Heinz in China food scare
US foodmaker H.J. Heinz Co said it will tighten controls over ingredients suppliers in China after it was forced to recall some infant food products from Chinese store shelves due to excess levels of lead.
The company, known globally for its ketchup and baked beans, made the announcement as it sought to contain the potential damage to its reputation in a country where consumers are highly sensitive to food safety after a series of high-profile scares.
Heinz told Reuters on Monday that it had recalled four batches of its AD Calcium Hi-Protein Cereal for infants after a food watchdog in eastern China found levels of the toxic heavy metal above regulation standards.
Supply chains issues in China have come under increased scrutiny, with KFC-parent Yum Brands Inc, Wal-Mart Stores Inc and McDonald’s Corp all recently facing food safety issues with suppliers.
Consumers in China are especially sensitive to baby products after powdered milk tainted with the industrial chemical melamine led to the deaths of at least six infants in 2008.
‘‘I would think that Heinz is in a lot of trouble right now because parents are unforgiving of any quality control problems in baby and infant food products,’’ said Shaun Rein, Shanghai-based managing director of China Market Research Group.
Heinz will draft stricter systems for regulating ingredient suppliers and improve traceability and food safety control measures along its supply chain, the US company said in a post on its official Sina Weibo microblog on Tuesday.
Affected products had been sealed and would would be destroyed under regulator guidance, it added.
An official at the Food and Drug Administration (FDA) in Zhejiang province declined to give details on the levels of lead in the Heinz cereal, but said that it would release further information about the case in the coming days.
Standard levels for infant products should be below 0.2 milligrams per kg, according to a 2010 government report.
Heinz, which was bought out by Warren Buffett’s Berkshire Hathaway Inc and private equity firm 3G Capital last year, said the recall was a precautionary measure.
The company added that the high lead level was caused ‘‘accidentally’’ by a supplier who had provided a skimmed soybean powder ingredient used in the batch of cereal.
‘‘This relates to an isolated regional withdrawal in eastern China,’’ company spokesman Michael Mullen said in emailed comments to Reuters. ‘‘Extensive testing confirmed that no other Heinz baby food varieties are affected.’’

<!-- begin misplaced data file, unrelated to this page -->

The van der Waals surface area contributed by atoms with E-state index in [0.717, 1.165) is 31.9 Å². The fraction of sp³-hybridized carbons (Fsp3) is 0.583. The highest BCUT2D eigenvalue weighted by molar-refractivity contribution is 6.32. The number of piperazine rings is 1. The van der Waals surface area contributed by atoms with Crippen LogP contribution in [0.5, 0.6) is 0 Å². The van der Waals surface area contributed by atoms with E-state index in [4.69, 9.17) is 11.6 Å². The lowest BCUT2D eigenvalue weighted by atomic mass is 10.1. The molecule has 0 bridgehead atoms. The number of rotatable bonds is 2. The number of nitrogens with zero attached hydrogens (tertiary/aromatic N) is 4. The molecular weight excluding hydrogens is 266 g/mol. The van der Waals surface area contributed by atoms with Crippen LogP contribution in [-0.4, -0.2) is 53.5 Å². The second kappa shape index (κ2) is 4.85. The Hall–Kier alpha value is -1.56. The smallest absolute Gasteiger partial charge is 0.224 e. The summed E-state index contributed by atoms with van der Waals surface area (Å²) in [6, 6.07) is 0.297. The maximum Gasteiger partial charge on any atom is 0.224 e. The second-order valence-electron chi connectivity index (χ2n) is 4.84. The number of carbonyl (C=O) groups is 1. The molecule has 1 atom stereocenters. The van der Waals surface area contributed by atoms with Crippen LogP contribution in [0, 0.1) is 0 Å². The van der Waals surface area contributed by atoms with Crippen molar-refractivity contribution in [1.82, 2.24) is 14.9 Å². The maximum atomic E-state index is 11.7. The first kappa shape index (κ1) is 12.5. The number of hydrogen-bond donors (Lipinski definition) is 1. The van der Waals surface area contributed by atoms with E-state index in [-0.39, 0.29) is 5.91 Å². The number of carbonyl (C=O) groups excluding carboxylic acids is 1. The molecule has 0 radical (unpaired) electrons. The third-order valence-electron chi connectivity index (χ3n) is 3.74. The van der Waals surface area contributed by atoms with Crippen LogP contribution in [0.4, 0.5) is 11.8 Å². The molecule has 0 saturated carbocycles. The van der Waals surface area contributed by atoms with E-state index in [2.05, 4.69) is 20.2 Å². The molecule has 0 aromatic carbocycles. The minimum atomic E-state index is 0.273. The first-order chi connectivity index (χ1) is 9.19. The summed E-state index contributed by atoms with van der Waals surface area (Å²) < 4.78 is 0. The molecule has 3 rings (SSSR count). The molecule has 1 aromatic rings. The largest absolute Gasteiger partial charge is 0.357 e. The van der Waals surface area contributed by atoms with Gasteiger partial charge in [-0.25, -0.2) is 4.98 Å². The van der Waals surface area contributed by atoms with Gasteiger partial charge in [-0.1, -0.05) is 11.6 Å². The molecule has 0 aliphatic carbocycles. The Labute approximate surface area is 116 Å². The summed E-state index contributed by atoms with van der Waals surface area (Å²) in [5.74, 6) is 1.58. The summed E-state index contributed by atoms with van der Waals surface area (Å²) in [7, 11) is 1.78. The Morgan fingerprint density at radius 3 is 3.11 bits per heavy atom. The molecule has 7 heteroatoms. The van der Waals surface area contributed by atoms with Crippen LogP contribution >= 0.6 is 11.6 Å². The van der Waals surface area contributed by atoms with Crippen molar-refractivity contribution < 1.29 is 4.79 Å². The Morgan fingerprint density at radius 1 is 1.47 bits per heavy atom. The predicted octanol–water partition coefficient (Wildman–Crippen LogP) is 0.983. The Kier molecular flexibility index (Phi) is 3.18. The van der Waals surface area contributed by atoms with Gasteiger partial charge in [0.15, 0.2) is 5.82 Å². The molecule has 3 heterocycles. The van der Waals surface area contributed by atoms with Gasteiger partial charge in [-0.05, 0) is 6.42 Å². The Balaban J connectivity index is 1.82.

Heinz did not respond to phone and email requests for further comment on Tuesday.
The Zhejiang FDA has said the problem affected 1,472 boxes of cereal in the province and that Heinz had told the agency it would destroy another 153 boxes that are sealed in a warehouse in the southern city of Guangzhou.
Heinz said in its Weibo statement that it would compensate any consumers who had bought the affected product. The cereal is aimed at infants aged between six months and three years, according to the packaging.
It also apologised for inconvenience caused to consumers and moved to assure shoppers that the firm was committed to food quality and safety.
Foreign brands do well in China’s baby food market, because parents are willing to pay a premium to guarantee quality and safety. The market, excluding infant milk formula, is worth around 8 billion yuan ($1.3 billion), according to a May report from Huidian Research.
However, food safety scares are relatively common in China with Yum, retailer Wal-Mart and French dairy Danone SA all taking a hit in the last year over food safety concerns.
Chinese parents are already highly sensitive to metal contamination in food, which is often linked to the country’s high levels of soil and water pollution, one of the main ways metals gets into cereals and other crops.
Analysts said the presence of lead — widely known by parents to be harmful for children — would create a ‘‘scare factor’’ even if no people suffered adverse effects from the products. China has previously had issues of cadmium and lead metals in food.
Consumers took to China’s Twitter-like microblog Weibo on Tuesday, questioning whether the recall was just the beginning of the issue, while others said they were concerned about long-term effects on their children.
Experts say exposure to lead is particularly dangerous for children, inhibiting intellectual and physical development. It can cause poor concentration, disruptive behaviour and even death when subjected to high levels.
A soil survey in April showed that nearly a fifth of China’s farmland was contaminated by toxic heavy metals and chemicals, and that more than 33,000 sq km — an area the size of Belgium — were unfit for agricultural use.